In 2004, the Nader-Camejo ticket promoted itself as a political boon to the Democrats, with the supposedly “independent” candidates advising John Kerry on how best to defeat Bush, and proclaiming that their campaign would help the Democratic Party by energizing its base. The line of their campaign was not to build a political movement independent of the Democrats, but merely to push the Democratic Party to the left.
Nader and Camejo established a certain division of labor, with Camejo supplying the ticket’s “left” face, working with elements like the ISO, while Nader carried out sordid maneuvers not only with the Kerry campaign, but also with the Reform Party, ultra-rightist Patrick Buchanan and elements within the Republican Party. While Camejo claimed to represent the interests of Latinos, Nader appealed to the xenophobes of the Republican right, declaring his opposition to an amnesty for undocumented workers, supporting curbs on immigration, and warning that immigrants were threatening the environment.
Camejo’s own political evolution serves as a cautionary tale for anyone tempted to adopt the perspective that support for the Greens provides an avenue to socialism. He joined the Socialist Workers Party (SWP) as a student radical precisely at the point when the SWP was breaking with Trotskyism and the struggle for socialism in the working class in order to embrace Castroism, middle-class protest and various forms of identity politics.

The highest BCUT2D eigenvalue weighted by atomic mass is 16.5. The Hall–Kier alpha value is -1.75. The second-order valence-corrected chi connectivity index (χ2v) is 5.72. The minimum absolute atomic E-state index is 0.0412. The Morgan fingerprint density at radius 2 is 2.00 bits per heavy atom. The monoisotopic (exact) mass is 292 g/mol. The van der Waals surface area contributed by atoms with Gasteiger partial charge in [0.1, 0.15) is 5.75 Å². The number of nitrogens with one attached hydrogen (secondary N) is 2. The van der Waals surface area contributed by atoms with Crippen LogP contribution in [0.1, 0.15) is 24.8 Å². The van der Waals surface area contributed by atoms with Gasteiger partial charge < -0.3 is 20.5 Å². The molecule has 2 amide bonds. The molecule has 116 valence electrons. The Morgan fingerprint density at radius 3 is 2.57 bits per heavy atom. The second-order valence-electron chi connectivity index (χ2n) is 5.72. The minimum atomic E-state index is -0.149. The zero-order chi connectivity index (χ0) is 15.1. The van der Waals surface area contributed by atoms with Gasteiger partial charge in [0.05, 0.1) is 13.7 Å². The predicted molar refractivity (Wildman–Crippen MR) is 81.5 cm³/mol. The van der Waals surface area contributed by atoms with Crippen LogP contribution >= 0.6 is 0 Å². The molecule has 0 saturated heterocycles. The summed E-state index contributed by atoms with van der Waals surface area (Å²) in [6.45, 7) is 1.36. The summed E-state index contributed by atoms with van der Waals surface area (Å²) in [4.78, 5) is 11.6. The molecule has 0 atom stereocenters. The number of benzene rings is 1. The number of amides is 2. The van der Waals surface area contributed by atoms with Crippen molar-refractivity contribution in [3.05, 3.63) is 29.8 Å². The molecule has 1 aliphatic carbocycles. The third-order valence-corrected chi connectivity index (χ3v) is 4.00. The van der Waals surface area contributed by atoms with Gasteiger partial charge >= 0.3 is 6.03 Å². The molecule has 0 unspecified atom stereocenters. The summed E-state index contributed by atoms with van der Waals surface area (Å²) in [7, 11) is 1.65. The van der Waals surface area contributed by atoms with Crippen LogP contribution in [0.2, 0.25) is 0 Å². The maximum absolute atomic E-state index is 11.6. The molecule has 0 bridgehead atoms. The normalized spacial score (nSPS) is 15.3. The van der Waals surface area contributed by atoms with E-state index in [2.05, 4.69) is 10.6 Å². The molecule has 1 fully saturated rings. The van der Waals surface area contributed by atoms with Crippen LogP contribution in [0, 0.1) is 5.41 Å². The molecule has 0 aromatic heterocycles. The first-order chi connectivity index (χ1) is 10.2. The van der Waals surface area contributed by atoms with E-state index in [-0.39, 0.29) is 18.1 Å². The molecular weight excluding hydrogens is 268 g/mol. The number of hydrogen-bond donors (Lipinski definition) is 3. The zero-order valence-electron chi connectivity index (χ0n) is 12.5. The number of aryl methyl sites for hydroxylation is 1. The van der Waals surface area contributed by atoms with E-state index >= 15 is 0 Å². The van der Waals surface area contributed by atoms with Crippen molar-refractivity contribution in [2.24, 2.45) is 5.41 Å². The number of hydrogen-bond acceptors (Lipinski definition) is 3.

Camejo spent over two decades in the SWP, running as its presidential candidate in 1976. Breaking with the SWP in the early 1980s—with no political accounting for his break and no explanation of political differences—he reemerged as a left-liberal politician and financial entrepreneur, working to turn the Greens into a respectable party within America’s political establishment.
Should such efforts prove successful, a clear model for their results already exists—in Germany. It is an example that supporters of the ISO who are being directed to campaign for the Greens should take with deadly seriousness.
There, another former student radical turned bourgeois politician in the Green Party—Joschka Fischer—was elevated to the post of foreign minister in the coalition government of the Social Democrats and the Greens. Once in government, the German Green Party abandoned its program with breathtaking speed, jettisoning its previous positions on war, the environment and social policy in order to implement the policies of militarism and austerity demanded by Germany’s financial elite.